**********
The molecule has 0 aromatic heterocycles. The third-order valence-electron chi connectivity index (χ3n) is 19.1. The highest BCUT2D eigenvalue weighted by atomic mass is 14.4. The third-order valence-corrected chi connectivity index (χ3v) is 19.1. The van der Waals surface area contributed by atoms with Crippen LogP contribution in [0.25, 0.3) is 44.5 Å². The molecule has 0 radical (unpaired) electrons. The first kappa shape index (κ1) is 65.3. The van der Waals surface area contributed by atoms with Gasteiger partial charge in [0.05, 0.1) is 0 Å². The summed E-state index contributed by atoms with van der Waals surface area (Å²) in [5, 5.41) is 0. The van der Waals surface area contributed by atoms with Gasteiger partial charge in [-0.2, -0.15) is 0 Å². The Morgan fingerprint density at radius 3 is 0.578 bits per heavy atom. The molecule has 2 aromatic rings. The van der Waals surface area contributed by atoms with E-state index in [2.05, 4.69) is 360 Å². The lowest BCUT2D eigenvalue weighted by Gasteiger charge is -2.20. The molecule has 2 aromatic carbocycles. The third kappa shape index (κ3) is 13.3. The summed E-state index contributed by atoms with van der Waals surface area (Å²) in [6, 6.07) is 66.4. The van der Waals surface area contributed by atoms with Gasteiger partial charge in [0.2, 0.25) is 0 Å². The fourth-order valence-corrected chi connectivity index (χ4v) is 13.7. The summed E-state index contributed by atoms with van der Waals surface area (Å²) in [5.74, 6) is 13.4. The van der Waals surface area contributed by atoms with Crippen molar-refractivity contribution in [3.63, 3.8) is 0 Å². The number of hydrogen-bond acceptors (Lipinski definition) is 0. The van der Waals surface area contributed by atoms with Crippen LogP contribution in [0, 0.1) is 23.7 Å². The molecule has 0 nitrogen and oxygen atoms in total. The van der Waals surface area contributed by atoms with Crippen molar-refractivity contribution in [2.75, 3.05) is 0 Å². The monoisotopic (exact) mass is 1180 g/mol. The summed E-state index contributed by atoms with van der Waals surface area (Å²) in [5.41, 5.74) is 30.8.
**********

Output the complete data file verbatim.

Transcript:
The molecule has 0 aromatic heterocycles. The third-order valence-electron chi connectivity index (χ3n) is 19.1. The highest BCUT2D eigenvalue weighted by atomic mass is 14.4. The third-order valence-corrected chi connectivity index (χ3v) is 19.1. The van der Waals surface area contributed by atoms with Crippen LogP contribution in [0.25, 0.3) is 44.5 Å². The molecule has 0 radical (unpaired) electrons. The first kappa shape index (κ1) is 65.3. The van der Waals surface area contributed by atoms with Gasteiger partial charge in [0.05, 0.1) is 0 Å². The summed E-state index contributed by atoms with van der Waals surface area (Å²) in [5, 5.41) is 0. The van der Waals surface area contributed by atoms with Gasteiger partial charge in [-0.2, -0.15) is 0 Å². The Morgan fingerprint density at radius 3 is 0.578 bits per heavy atom. The molecule has 2 aromatic rings. The van der Waals surface area contributed by atoms with E-state index in [2.05, 4.69) is 360 Å². The lowest BCUT2D eigenvalue weighted by Gasteiger charge is -2.20. The molecule has 2 aromatic carbocycles. The third kappa shape index (κ3) is 13.3. The summed E-state index contributed by atoms with van der Waals surface area (Å²) in [6, 6.07) is 66.4. The van der Waals surface area contributed by atoms with Gasteiger partial charge in [0.2, 0.25) is 0 Å². The fourth-order valence-corrected chi connectivity index (χ4v) is 13.7. The summed E-state index contributed by atoms with van der Waals surface area (Å²) in [5.74, 6) is 13.4. The van der Waals surface area contributed by atoms with Crippen molar-refractivity contribution in [3.63, 3.8) is 0 Å². The number of hydrogen-bond acceptors (Lipinski definition) is 0. The van der Waals surface area contributed by atoms with Crippen LogP contribution in [0, 0.1) is 23.7 Å². The molecule has 0 nitrogen and oxygen atoms in total. The van der Waals surface area contributed by atoms with Crippen molar-refractivity contribution in [2.75, 3.05) is 0 Å². The monoisotopic (exact) mass is 1180 g/mol. The summed E-state index contributed by atoms with van der Waals surface area (Å²) in [5.41, 5.74) is 30.8.